Daniel's Take:

  • Transitioning to sustainable energy solutions requires mindful consideration of carbon impacts and limitations.
  • In their current form, electric vehicles may fall short of meeting the demands of a constrained environment.
  • Building industrial infrastructure is essential for a more peaceful future, with localized supply chains and evolved labour metrics.
  • Inflationary pressures loom comprehensively, necessitating proactive fiscal policies to maintain productive capacity.
  • The challenges present opportunities to reshape our world for a more sustainable and prosperous future.

Cameron's Take:

One of the things that shifted my thinking on these matters is something Professor Scott Galloway said in 2020. He remarked that every problem we thought would happen in 2030 had been pulled forward to today. That was three years ago, and it is clear that the onramp we felt had too many problems facing our global society has arrived on our doorstep now. AI was supposed to be far off, but it is now here. Supply Chain and realignment with China was a distant problem that is not a problem today. Moving away from polluting fossil fuels has been on the agenda, but the technology to begin that transition is becoming evident.

As I've written elsewhere in this series, we have many challenges. There will be progress regarding sustainability, but don't look to eliminate oil and oil products from our lives anytime soon. Getting oil out of transportation is essential, but the pathway to achieving that is still developing. There will be lots of capital required to make this happen. But Dan mentioned that the payoff won't be anytime soon, either.

The inflation piece of this is interesting. I mentioned in this series that Zeihan calls for 15% inflation for the foreseeable as our economy readjusts to domestic and nearby supply chains, which are the increased associated costs accompanying that change. However, I think he's missing a critical piece: the Federal Reserve let the cheap money spigot stay open for about five years longer than it should have. When combined with the lavish spending on the pandemic and the Trump tax cuts, this extra money poured into the economy. Then on top of that, the pandemic has created conditions for new industrialization.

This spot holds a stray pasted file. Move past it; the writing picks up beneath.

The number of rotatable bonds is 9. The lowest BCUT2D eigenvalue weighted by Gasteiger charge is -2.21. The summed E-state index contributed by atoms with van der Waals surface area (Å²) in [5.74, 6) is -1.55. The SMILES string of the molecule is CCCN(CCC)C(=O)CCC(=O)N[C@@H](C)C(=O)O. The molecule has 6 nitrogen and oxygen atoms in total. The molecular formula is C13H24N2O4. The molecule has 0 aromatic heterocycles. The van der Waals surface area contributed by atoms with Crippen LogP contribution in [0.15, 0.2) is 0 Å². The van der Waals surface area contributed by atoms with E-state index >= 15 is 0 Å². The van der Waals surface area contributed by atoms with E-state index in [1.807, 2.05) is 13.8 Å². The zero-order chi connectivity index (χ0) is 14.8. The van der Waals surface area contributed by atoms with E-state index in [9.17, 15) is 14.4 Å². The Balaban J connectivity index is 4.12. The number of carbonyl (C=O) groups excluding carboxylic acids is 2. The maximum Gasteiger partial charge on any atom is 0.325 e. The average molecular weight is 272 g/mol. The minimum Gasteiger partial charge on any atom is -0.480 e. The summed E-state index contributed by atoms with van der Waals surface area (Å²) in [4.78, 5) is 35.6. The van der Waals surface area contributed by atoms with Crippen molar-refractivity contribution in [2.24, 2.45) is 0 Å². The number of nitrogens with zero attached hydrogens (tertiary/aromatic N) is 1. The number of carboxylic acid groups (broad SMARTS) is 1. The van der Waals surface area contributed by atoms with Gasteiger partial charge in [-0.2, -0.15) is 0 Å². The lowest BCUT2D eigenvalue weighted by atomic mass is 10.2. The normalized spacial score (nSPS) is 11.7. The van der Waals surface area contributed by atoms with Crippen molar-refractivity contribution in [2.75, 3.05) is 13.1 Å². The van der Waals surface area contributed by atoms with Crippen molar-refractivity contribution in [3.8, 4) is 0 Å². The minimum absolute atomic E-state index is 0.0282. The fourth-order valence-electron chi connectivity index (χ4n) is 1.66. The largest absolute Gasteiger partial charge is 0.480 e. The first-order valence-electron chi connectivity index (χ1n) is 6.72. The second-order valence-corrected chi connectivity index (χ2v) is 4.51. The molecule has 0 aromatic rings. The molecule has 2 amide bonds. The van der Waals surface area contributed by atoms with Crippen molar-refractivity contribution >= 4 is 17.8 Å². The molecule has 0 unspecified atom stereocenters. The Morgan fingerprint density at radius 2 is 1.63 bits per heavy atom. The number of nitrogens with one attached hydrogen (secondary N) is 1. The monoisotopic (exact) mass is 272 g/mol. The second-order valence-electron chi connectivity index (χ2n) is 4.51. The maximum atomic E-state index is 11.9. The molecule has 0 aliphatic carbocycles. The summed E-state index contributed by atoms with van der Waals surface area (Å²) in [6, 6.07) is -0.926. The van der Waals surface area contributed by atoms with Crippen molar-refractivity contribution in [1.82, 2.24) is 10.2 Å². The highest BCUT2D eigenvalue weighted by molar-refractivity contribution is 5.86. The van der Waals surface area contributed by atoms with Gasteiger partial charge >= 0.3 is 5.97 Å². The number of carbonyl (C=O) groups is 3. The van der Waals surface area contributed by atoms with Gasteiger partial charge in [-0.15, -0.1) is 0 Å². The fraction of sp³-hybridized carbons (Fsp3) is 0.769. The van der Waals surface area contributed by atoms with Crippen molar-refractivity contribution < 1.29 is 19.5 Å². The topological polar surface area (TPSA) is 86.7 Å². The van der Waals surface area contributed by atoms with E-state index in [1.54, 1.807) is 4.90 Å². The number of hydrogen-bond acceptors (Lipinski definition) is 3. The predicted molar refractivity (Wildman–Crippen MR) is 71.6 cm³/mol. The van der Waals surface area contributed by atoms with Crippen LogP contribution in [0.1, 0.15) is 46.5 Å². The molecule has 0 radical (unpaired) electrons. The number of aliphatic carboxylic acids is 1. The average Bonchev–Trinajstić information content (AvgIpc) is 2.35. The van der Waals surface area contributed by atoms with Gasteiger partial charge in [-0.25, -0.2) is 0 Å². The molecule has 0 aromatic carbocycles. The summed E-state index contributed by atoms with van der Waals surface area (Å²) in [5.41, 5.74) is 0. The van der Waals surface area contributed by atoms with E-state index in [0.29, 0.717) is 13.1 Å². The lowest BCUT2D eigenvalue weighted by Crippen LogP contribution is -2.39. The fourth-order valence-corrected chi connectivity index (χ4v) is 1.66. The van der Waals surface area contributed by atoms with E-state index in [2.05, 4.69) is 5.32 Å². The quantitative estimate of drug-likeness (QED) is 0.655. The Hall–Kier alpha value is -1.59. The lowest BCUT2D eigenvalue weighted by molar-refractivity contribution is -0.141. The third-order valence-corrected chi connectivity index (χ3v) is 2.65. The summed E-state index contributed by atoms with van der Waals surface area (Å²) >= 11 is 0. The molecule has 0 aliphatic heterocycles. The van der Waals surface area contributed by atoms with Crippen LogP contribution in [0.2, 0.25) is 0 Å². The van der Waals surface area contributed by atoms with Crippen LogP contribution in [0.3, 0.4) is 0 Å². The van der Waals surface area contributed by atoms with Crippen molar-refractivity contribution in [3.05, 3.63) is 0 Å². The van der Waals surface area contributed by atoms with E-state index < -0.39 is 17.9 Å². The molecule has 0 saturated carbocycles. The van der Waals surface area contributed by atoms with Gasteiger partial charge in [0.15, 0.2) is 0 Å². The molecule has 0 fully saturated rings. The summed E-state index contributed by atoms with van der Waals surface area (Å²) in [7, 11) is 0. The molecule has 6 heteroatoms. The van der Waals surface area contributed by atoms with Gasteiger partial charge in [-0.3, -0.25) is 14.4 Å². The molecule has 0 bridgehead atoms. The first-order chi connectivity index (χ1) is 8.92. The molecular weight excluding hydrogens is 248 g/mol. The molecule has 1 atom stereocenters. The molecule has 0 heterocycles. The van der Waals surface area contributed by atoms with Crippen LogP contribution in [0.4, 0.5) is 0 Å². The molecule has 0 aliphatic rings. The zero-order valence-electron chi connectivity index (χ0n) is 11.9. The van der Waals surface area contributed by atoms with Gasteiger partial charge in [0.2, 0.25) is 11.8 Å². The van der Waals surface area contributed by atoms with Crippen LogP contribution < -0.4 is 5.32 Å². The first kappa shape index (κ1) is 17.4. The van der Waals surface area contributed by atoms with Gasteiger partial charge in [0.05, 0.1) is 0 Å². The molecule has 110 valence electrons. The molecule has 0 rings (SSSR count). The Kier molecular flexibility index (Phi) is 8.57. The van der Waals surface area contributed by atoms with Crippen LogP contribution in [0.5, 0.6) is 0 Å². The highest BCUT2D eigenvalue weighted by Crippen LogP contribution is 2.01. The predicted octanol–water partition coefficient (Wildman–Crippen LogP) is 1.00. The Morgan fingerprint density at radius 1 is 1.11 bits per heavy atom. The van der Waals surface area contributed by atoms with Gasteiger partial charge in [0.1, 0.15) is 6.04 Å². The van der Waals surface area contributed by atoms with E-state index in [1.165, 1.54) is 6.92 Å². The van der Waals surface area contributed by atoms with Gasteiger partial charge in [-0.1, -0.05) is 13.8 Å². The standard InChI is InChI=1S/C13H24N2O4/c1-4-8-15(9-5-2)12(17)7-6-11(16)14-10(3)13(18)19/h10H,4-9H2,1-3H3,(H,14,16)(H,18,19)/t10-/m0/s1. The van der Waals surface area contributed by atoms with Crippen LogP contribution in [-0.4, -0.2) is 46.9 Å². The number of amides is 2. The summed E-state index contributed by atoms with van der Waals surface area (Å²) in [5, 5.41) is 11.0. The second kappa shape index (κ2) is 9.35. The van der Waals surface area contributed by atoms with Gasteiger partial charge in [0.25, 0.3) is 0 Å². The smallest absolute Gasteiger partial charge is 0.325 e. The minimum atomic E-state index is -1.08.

All of these factors contribute to the inflation. Can the Fed solve it? Unlikely and Jerome Powell has admitted as much. They are trying to tamp down inflation, but the reality is that when you're building new facilities and such, money is moving through the economy, demand increases and supply takes time to catch up, causing prices to rise. This demand-pull inflation is impossible to control using monetary policy. The only way to solve it would be to raise taxes, and the Biden administration has taken that step. As it turns out, technology was incredibly deflationary in ways that haven't been understood until now. This means that Volcker and Greenspan's tricks to manage the economy no longer work. The old ways are passing by, and now we are embarking on an entirely new adventure with new things to learn, challenges to confront, and new potential for growth. The solutions for this new economy will not come from the Federal Reserve; they will come from companies and politicians as we decide how to create, manage, and take advantage of the new prosperity from this significant economic change.

The best thing about our present situation is that people are aware of what is happening and looking for it. The "Great Outsourcing" of the late 1990s and early 2000s was diffuse and quiet. It was hardly addressed by the Bush administration, which was too busy with the War on Terrorism. But as companies quietly moved production overseas and hollowed out the Rust Belt of the US, millions were left behind, and no one was willing to address their grievances until the 2016 presidential election when Donald Trump went straight to the heart of the problem. The combination of outsourcing, the opiate crisis, the 2008 crisis, the lack of economic recovery, and the ineptitude of the Obama administration all created the perfect conditions for anger, resentment and electoral backlash. This time, everyone knows what is happening. This presents opportunities for government to do some good by helping create new prosperity and helping real people get into work and have better lives. This must be a component of this new economy, for without it, we will only see more political issues.

The contemplation of Peter Zeihan's geopolitical insights, despite the complexity and weight of the issues at hand, presents us with the opportunity to make informed choices and navigate transitions with prudence. By understanding the limitations and potential pitfalls, we can strive for a future that embraces sustainable energy solutions, bolsters productive capacity, and reshapes our world for the betterment of society and the environment. Pursuing wisdom and discernment in the face of daunting challenges promises a more prosperous and harmonious future.